Saturday, 23 February 2013

Scribblings of a Wine Geek - A Shoutout to the Bigger Producers?

FEBRUARY 23, 2013

Indeed, none of my friends (or enemies for that matter) would expect me to have this as my first post.  However, some things must be said.  Rachel and I have just recently topped off a bottle of E. Guigal's 2007 Gigondas.  Parker 92-94, Wine Spectator 91 - I was somewhere in the middle.  There is no denying that 'liking' a winery that has the superstar status of Guigal will win you any friends taking their Sommelier certifications, or the directors of wine programs in naff or ultra-hipster wine bars for that matter.  But it has to be said, sometimes the giants simply cannot, or more importantly, should not be ignored.  

Is it boring to slap Mondavis, Ornellaias, Tigs, Grand Cru Bordeaux, and Chapoutier Hermitages on your wine list, or buy them for your personal cellar?  Perhaps...but historically, some of these houses have sacrificed the most to get where they are right now.  If you had a franc for every time someone said vines didn't need to be pulled during the great phylloxera crisis in Bordeaux, you could have bought the entire region.

Additionally, many of these producers are also the folks who are expanding into new countries, pushing the altitude boundaries of the Andes, pushing further into Central Victoria, or founded entirely new appellations by gambling on land that few can afford (or are willing) to purchase.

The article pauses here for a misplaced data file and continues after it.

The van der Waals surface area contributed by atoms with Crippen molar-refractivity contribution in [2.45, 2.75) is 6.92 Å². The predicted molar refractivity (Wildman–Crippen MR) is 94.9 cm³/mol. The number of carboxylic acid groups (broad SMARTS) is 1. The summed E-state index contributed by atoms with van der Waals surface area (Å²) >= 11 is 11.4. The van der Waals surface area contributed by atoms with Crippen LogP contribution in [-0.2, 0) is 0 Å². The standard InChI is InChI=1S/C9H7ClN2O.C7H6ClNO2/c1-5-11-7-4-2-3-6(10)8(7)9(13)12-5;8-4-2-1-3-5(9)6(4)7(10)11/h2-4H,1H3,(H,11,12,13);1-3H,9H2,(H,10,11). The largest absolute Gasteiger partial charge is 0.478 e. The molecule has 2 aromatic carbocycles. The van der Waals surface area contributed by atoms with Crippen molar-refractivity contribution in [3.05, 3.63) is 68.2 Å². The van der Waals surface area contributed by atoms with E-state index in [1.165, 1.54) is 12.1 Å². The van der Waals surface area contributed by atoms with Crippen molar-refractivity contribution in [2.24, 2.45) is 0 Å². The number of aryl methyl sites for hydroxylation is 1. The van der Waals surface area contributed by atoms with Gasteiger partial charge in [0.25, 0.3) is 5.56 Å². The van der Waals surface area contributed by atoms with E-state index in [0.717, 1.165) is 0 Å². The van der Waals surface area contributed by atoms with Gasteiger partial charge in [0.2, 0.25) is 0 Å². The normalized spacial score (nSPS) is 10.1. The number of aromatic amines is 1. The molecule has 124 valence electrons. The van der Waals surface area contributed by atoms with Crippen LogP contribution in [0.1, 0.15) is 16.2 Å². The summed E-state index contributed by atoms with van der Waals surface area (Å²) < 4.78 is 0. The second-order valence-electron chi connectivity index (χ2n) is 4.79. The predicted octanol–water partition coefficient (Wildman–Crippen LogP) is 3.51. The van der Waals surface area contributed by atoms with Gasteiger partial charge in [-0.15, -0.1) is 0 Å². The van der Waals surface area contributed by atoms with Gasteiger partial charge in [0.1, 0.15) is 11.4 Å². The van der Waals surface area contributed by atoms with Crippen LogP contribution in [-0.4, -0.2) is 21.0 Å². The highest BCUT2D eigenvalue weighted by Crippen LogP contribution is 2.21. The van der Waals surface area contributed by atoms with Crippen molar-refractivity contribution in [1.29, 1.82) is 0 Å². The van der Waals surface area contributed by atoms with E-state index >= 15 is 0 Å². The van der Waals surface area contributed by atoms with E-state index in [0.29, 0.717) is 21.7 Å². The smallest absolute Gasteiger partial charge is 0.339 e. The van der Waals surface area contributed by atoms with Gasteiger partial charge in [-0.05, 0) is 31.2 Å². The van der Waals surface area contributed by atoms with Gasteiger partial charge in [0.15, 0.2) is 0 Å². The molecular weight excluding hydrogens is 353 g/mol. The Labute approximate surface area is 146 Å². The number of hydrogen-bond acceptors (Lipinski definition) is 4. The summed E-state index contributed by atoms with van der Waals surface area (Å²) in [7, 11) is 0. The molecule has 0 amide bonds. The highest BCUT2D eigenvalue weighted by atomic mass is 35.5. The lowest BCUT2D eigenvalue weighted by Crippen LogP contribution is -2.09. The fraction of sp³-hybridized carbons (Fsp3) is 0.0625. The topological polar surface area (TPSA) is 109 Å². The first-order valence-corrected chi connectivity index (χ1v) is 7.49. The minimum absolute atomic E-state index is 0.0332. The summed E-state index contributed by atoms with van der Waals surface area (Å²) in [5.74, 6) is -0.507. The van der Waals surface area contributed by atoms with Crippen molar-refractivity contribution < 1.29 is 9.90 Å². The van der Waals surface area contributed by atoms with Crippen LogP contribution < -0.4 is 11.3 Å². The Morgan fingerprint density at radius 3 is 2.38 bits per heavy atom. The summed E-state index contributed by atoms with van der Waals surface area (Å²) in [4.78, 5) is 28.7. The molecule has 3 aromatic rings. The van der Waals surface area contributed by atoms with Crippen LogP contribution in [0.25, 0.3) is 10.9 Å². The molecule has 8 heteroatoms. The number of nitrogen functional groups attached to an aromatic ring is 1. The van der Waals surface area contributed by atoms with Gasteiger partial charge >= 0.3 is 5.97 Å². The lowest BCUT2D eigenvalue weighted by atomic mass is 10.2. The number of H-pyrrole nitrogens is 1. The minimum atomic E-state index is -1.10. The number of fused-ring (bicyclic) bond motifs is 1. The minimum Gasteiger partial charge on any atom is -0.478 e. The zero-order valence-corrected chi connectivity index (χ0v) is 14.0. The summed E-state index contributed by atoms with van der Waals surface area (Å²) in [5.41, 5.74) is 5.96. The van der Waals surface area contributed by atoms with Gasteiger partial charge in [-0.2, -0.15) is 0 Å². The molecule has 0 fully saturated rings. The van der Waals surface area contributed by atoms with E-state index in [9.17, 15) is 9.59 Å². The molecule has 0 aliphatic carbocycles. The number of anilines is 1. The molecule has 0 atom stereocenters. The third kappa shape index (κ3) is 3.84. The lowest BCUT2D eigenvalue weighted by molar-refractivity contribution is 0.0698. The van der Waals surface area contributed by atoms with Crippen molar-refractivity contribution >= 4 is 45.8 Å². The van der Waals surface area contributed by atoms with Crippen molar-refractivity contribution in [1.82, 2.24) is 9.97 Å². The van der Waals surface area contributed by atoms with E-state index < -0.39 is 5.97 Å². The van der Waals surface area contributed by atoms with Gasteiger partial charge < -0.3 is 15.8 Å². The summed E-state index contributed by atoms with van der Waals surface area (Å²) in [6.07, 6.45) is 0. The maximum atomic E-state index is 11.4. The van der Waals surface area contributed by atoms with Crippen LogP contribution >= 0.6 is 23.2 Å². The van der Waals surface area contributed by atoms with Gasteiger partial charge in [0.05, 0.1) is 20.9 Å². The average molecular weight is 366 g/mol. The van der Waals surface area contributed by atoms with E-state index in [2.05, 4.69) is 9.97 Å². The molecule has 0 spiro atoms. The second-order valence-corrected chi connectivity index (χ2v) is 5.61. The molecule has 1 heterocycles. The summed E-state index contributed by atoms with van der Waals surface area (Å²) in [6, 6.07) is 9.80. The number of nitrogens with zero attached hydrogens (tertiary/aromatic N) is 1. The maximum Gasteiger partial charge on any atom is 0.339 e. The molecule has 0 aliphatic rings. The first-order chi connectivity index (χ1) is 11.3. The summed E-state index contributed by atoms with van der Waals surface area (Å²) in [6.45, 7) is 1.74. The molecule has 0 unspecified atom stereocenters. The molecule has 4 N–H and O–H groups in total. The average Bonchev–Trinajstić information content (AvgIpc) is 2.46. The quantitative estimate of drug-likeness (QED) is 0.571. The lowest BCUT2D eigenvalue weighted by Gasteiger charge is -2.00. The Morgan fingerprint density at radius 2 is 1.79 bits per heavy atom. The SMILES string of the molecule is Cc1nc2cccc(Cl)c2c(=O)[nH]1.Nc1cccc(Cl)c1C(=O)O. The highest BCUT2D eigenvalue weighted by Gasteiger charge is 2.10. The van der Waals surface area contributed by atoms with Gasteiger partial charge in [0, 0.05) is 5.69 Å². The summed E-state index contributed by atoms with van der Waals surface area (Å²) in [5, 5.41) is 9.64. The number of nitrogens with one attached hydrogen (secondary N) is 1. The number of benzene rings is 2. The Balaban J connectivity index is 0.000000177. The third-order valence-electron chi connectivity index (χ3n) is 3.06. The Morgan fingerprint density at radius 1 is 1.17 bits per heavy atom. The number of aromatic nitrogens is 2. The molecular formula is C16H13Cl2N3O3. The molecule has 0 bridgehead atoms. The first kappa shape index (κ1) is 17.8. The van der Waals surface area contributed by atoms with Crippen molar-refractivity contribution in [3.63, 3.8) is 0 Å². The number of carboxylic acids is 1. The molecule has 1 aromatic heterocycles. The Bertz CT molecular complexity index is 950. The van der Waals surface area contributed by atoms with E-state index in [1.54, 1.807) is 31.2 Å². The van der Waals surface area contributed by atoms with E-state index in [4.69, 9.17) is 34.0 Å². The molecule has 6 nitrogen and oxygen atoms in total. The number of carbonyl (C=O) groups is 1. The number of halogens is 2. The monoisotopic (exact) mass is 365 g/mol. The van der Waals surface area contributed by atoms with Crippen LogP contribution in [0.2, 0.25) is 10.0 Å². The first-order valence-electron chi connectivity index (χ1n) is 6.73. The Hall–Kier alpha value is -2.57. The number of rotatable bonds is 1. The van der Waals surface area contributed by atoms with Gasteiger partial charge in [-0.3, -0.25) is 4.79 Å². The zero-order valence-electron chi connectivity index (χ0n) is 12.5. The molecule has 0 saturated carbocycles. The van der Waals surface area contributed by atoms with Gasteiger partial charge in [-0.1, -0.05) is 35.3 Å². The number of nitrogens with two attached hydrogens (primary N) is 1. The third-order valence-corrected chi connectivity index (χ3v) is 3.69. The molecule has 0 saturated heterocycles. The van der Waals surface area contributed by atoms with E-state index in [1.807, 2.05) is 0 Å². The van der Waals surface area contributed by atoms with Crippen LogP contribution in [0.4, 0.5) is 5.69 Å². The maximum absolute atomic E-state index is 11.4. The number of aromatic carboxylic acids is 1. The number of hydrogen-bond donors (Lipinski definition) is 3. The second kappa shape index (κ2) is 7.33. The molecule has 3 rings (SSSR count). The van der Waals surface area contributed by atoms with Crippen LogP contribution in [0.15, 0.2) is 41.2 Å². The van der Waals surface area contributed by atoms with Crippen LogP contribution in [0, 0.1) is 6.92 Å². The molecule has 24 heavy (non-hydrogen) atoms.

Wine enthusiasts need to tread carefully - eschewing a wine simply because it is popular only gets your pats on the back from people who like taking your money just as equally.

Indeed, I can recall that when I first started writing for the Canadian University Press, many tasting colleagues used to kick the snot out of Bolgheri, a region that they believed was created by rich Tuscan winemakers so they could grow internationally recognized wines made from internationally recognized varietals.  They claimed that wines from Bolgheri lacked any sense of place, of terroir.  "When you taste the wines, they could be from anywhere", I can remember a colleague remarking during a tasting.  Sure, there are wines from the region that contain only the Bordeaux varietals, but critics and connoisseurs are finding that some of the most compelling wines of Bolgheri are those that are composed mostly of Sangiovese, and blended with the "international" varieties.   

And why, you ask, couldn't they taste that "sense of place" when drinking through a line-up of Bolgheris?  Because Bolgheri was a young wine region.  But now many of us can pick them out of a lineup of other Tuscan wines.  The reason?  Increased familiarity.  Seems intuitive, no?

In my opinion, what really matters is: do the wines that I drink have some sense of authenticity?  The Gigondas that we drank tonight was quintessentially Gigondas.  Sure, Guigal produces up and down the Rhone, but each of their wines reflect the soils in which they are grown.  After all, what more could we ask for?


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